Mongrel Mob Portraits By Jono Rotman – Design You Trust

Mongrel Mob Portraits By Jono Rotman

1

Upstairs at City Gallery is the second presentation of photographer Jono Rotman’s Mongrel Mob portraits. Based in New York, Rotman returns regularly to New Zealand to work on this project, for which he has travelled the country over seven years to visit the homes of over 200 men.

2

Rotman uses traditional portrait conventions and techniques to unsettle expectations of portraiture and the standard media representation of gangs. By doing so, this work questions why we consider certain types of people suitable to hang on a gallery wall in a formal portrait. “Is it glorification because they are good photographs? Should it be that these guys should only be shown in bad photographs or in police mugshots?” Rotman’s portraits offer neither glorification nor caricature. He says, “I hope that viewers are forced to consider each man in person and consider deeply the forces that made him.”

3

Rotman’s portraits were first shown at Auckland’s Gow Langsford Gallery in 2014. City Gallery’s exhibition expands on this selection, and includes unseen work from the original series. It also introduces new pieces which extend Rotman’s engagement with different types of portraiture through which he offers other perspectives on members of the country’s most notorious gang.

4

In 2013, Rotman was awarded the prestigious Marti Friedlander Award for Photography on the basis of his Mongrel Mob photographs. The Award’s namesake, renowned photographer Marti Friedlander says, “The photos of these men moved me to tears. It seems almost as if Rotman has understood something and revealed the person behind the badge without prejudice.”

5

Jono Rotman grew up in Ohariu Valley, Wellington. He studied printmaking in Argentina and photography in Wellington and has exhibited throughout New Zealand and Australia, including in Parallel Worlds, a joint exhibition between the Adam Art Gallery in Wellington and the Centre for Contemporary Photography in Melbourne (2001). Rotman’s work is represented in the Wellington City Council Art Collection, and the Chartwell Collection, Auckland.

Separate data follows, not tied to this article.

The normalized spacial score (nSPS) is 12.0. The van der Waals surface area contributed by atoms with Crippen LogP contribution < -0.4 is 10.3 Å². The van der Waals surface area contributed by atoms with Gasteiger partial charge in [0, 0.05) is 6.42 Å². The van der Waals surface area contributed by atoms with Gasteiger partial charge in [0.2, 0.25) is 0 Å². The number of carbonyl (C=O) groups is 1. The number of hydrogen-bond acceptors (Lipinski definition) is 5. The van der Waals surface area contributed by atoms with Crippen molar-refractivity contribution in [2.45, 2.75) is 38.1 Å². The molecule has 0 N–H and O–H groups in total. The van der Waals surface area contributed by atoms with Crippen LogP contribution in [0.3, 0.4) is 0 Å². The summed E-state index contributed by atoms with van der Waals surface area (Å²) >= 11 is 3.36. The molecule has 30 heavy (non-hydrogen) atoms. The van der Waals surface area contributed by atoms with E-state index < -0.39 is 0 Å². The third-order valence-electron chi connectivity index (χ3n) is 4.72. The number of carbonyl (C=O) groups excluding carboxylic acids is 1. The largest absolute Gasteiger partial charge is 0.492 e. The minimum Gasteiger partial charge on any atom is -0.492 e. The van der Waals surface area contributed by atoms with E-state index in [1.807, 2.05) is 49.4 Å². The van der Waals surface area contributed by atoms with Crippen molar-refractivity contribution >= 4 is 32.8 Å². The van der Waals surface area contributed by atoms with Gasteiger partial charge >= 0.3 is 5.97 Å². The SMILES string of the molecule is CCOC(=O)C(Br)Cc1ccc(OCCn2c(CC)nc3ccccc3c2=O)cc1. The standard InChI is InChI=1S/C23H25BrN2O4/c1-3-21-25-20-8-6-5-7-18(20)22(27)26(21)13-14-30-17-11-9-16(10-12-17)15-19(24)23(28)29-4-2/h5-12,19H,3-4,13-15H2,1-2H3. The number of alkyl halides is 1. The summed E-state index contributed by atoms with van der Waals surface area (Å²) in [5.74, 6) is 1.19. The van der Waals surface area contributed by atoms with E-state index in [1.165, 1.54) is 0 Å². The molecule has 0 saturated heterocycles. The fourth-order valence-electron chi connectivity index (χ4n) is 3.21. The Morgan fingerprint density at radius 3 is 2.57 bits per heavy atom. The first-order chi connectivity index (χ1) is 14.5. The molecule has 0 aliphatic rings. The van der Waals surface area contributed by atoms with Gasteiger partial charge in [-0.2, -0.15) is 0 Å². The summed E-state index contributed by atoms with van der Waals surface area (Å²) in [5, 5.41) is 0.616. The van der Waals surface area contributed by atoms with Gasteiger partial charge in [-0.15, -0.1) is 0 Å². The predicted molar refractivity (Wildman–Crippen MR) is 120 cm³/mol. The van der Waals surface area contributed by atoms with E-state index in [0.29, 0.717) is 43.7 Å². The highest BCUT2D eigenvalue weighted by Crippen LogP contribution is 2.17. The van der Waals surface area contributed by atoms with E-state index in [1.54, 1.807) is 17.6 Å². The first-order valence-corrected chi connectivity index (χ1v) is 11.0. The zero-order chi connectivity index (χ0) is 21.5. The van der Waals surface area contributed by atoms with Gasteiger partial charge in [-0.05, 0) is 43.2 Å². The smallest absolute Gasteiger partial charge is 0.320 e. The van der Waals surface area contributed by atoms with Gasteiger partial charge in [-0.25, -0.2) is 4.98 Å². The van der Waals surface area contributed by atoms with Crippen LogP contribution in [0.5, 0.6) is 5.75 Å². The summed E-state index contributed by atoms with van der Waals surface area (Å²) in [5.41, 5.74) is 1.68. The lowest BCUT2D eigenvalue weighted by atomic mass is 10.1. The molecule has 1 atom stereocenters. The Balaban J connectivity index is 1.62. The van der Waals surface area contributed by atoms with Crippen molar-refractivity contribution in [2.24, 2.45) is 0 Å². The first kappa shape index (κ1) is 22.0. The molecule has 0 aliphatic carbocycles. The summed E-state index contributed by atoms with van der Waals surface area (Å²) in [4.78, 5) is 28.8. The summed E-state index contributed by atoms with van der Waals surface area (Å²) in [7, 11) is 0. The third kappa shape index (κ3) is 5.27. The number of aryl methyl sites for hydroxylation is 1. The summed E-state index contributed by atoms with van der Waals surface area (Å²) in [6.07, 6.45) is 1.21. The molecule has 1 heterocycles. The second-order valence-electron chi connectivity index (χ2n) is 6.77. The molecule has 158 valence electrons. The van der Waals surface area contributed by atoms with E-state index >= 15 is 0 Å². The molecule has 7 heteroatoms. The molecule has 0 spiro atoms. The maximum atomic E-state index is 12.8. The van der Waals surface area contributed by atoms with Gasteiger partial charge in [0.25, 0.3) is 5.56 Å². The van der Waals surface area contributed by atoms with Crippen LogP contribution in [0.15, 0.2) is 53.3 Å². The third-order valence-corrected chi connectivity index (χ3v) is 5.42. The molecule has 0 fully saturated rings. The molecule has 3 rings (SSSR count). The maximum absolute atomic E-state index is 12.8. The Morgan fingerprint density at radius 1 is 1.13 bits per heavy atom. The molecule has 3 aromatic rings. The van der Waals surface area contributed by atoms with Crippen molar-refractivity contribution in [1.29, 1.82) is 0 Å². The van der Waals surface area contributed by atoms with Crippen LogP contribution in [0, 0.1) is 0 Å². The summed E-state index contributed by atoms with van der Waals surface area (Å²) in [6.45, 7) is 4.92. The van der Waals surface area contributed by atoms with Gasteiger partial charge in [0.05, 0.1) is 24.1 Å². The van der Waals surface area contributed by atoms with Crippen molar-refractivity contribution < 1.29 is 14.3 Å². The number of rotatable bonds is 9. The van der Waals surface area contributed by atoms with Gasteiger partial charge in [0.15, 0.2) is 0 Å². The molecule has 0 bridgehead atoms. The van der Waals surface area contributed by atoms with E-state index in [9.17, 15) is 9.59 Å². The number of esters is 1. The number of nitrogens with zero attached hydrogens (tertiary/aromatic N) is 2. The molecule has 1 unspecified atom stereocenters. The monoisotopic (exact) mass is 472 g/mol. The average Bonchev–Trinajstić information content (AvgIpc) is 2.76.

6
7
8
9

If you want more awesome content, subscribe to 'Oh, Design You Trust,' our brand new Facebook page! Trust me, you won't be disappointed.

More Inspiring Stories

A Day at the MoMA with Bill Murray
Photographer Shares His Favourite Shots Of The Landscapes Of England
Rare And Awesome Behind the Scenes Photos of “Star Wars” Special Effects
Veteran Storm Chaser Captures The Stunning Beauty Of Deadly Monsoons In Arizona
Bring The Beat Back: Youth Culture And Energy Of The 80s New York
Olivia Wilde for Modern Luxury
DEKOCHARI: The Youth of Japan Customise Their Pushbikes in Extreme Ways
Photographer From Slovakia Took Portraits Of Dogs And They Are Beautiful
Up All Night By Mariya Novakova: Nighttime Is Beautiful In A Series Of Moody City Snapshot
Spectacular Winning Images of The Milky Way Photographer of The Year 2022
This Greek Man Living in Malta Has Been Posting Photos of His Forehead on Instagram for Six Years
"Skeleton Flowers" Turn Beautifully Transparent in the Rain
Christine Osinski’s Photographs Of Staten Island’s Overlooked New Yorkers In 1980s
The Royal Photographic Society's 2019 Science Photographer Of The Year Shortlist
2014 National Geographic Photo Contest, Week 5
Sony World Photography Awards 2016 Winners
2015 National Geographic Traveler Photo Contest – June Selects
This Photographer Creates Paintings That Are Actually Photos
In Bed with Marilyn Monroe
That’s How Bored Bookstore Employees Entertain Themselves
Soviet Hooligans: Goths, Punks And Metalheads Of The USSR
Stunning Finalists Photos Of London Street Photography Festival
Photographer Spent 3 Weeks In Japan And Captured Cyberpunk And Noir Film Inspired Photographs
"Sometimes Blue and Cold, Sometimes Hot and Intense"